Like all married graduate students with no money, I entertained lavishly, cooking mostly recipes from Julia Child’s cookbook, and most of those because they were challenging, impressive, and required days of work. My fellow grad students, mostly men, came and ate them, along with husband numero uno’s med student friends. The med students were all married and brought their wives. The grad students, on the other hand, were all single — closeted gay, straight, Jesuit priests, all kinds of single men. The commonality among us was our lack of concern for our poverty. We thought it was temporary, and necessary. Not only that, we thought it was genteel — far more genteel than the wealth some of our families displayed. We actually WANTED to be poor, in solidarity with the people who actually were. We didn’t believe in money as the measure of all things, and we had faith in our ability to do social good.

These were the Johnson years, when all the social programs that are up for dismantling now were put in place. They were also the Viet Nam years, when smart men were in school for as long as they could stand it in order to avoid the draft. The war in Viet Nam cast a big shadow over my youth in the sixties, but on the campuses, where I isolated myself during most of that period, change seemed possible. We totally thought we could create social change, and that we could avoid the traps our parents had fallen into — the hard work and lousy marriages. Much as been written about the Sixties, but I still don’t understand how and why we failed.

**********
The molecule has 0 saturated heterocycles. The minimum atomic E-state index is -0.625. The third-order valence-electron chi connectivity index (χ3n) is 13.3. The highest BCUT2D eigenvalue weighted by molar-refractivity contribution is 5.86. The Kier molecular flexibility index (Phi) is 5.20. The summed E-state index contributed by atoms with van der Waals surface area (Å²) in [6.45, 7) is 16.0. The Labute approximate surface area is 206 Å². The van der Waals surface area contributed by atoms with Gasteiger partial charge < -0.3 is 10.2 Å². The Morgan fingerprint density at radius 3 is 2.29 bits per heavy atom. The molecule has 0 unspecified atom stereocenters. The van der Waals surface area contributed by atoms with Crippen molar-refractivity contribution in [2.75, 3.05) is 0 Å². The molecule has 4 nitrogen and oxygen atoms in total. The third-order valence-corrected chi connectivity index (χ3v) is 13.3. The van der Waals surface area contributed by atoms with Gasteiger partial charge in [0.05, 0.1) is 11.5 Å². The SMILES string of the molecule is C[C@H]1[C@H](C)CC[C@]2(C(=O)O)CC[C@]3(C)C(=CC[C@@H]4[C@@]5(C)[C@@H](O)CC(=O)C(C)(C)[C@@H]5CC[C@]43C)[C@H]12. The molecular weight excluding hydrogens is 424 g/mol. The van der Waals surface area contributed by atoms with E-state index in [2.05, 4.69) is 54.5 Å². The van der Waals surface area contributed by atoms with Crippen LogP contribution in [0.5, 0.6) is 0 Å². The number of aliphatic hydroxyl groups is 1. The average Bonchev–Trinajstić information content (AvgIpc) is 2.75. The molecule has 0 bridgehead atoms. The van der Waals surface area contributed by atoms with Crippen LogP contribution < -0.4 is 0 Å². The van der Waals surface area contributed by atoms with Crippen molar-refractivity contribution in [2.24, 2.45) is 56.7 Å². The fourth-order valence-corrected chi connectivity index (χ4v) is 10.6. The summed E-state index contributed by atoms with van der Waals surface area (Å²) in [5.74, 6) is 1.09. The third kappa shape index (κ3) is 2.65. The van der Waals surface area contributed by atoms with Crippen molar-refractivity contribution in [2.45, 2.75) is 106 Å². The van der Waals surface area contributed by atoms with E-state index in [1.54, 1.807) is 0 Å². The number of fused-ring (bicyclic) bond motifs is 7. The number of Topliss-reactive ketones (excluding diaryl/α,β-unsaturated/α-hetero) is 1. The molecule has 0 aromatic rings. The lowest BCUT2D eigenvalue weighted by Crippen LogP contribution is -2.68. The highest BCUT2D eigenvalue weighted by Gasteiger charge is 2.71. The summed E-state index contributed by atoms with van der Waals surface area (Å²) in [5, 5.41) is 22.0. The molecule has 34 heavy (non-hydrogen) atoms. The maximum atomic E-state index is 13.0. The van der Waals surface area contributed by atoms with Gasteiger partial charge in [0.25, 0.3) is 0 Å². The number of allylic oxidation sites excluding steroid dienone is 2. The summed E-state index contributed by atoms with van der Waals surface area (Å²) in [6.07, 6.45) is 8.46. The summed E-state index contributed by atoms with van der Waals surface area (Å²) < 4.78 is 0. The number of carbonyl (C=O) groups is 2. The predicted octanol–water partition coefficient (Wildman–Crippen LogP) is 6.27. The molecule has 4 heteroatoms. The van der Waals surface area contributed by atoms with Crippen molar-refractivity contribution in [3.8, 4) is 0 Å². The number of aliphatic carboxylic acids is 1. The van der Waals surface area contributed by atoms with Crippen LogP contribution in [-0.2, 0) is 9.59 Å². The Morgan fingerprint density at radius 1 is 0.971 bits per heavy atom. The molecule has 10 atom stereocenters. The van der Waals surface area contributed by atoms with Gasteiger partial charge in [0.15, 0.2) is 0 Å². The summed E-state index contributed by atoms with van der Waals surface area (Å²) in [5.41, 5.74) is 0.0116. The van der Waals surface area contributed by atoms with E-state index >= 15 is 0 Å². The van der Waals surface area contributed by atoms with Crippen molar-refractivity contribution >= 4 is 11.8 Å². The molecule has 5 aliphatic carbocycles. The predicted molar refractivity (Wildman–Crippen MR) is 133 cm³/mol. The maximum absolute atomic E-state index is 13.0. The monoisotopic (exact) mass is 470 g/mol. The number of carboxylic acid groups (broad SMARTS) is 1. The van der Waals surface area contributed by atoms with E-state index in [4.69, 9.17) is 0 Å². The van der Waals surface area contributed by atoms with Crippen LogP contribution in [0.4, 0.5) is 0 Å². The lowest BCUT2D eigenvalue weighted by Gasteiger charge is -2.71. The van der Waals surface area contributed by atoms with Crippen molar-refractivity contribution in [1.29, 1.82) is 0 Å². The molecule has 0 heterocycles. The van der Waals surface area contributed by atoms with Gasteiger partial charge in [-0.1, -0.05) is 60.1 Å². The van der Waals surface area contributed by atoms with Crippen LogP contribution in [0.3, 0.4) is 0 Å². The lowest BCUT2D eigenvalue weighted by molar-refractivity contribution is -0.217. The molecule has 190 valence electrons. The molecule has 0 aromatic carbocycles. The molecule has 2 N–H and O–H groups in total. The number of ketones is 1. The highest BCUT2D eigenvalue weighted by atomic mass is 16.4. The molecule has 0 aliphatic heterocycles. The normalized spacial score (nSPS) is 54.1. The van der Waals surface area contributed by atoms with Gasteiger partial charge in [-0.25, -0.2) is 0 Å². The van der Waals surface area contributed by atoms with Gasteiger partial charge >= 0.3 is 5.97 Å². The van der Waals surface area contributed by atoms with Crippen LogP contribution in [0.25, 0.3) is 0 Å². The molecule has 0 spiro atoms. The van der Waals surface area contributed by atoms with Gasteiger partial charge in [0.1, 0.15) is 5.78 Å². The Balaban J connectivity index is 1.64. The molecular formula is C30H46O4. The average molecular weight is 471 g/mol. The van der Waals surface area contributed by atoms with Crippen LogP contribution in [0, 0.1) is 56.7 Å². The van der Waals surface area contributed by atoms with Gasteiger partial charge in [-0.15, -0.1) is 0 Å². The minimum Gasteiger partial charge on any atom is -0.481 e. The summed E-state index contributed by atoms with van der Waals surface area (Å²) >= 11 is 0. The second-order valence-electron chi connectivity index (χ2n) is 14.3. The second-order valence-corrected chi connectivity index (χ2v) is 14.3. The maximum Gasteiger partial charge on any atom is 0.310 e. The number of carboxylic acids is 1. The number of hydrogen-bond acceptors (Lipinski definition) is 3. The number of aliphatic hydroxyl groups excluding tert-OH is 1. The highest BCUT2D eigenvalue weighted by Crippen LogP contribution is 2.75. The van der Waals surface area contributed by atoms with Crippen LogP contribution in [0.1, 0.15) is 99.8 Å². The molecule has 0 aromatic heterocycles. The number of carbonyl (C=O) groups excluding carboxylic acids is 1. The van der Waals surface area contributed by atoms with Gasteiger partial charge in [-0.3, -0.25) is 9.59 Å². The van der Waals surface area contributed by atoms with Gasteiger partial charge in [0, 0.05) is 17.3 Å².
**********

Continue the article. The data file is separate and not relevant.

Well, maybe I do. A metaphor for where we were was my attendance at the March on Washington. Of course I was a civil rights advocate. And of course I was against the war. So I flew down from New York for the march, and then met a friend of mine in a trendy Washington restaurant for drinks. And then flew back.

And there you have it. Did I go on a bus? No. Did I get arrested? No. Conflicted as I was, I carefully avoided the worst consequences of protest. I was a limousine liberal. I was proud to say I had attended the march, but disappointed in myself for my lack of courage. I was my mother’s child. My mother of the adage, “if you don’t have anything nice to say, don’t say anything.”